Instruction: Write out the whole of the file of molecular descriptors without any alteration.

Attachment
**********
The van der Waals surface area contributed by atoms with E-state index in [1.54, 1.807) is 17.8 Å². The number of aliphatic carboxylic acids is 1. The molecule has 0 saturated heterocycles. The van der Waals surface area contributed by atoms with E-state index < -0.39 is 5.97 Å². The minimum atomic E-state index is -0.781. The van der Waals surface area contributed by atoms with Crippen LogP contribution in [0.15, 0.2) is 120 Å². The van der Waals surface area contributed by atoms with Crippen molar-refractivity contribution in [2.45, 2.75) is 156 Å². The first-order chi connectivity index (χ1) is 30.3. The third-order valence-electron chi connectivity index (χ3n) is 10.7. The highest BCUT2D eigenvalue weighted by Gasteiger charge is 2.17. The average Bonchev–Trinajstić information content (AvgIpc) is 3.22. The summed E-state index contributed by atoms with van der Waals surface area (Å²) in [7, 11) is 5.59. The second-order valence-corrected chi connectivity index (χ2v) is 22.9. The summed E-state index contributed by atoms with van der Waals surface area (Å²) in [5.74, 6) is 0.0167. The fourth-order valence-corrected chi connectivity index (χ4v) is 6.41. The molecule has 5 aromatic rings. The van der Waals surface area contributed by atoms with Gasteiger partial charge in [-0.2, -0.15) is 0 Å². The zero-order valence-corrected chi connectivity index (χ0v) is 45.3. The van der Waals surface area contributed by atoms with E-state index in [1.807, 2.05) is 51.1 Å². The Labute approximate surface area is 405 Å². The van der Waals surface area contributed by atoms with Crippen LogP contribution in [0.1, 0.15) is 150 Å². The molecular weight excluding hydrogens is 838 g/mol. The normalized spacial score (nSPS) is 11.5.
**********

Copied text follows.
The van der Waals surface area contributed by atoms with E-state index in [1.54, 1.807) is 17.8 Å². The number of aliphatic carboxylic acids is 1. The molecule has 0 saturated heterocycles. The van der Waals surface area contributed by atoms with E-state index < -0.39 is 5.97 Å². The minimum atomic E-state index is -0.781. The van der Waals surface area contributed by atoms with Crippen LogP contribution in [0.15, 0.2) is 120 Å². The van der Waals surface area contributed by atoms with Crippen molar-refractivity contribution in [2.45, 2.75) is 156 Å². The first-order chi connectivity index (χ1) is 30.3. The third-order valence-electron chi connectivity index (χ3n) is 10.7. The highest BCUT2D eigenvalue weighted by Gasteiger charge is 2.17. The average Bonchev–Trinajstić information content (AvgIpc) is 3.22. The summed E-state index contributed by atoms with van der Waals surface area (Å²) in [7, 11) is 5.59. The second-order valence-corrected chi connectivity index (χ2v) is 22.9. The summed E-state index contributed by atoms with van der Waals surface area (Å²) in [5.74, 6) is 0.0167. The fourth-order valence-corrected chi connectivity index (χ4v) is 6.41. The molecule has 5 aromatic rings. The van der Waals surface area contributed by atoms with Gasteiger partial charge in [-0.2, -0.15) is 0 Å². The zero-order valence-corrected chi connectivity index (χ0v) is 45.3. The van der Waals surface area contributed by atoms with E-state index in [1.807, 2.05) is 51.1 Å². The Labute approximate surface area is 405 Å². The van der Waals surface area contributed by atoms with Crippen LogP contribution in [0.1, 0.15) is 150 Å². The molecular weight excluding hydrogens is 838 g/mol. The normalized spacial score (nSPS) is 11.5.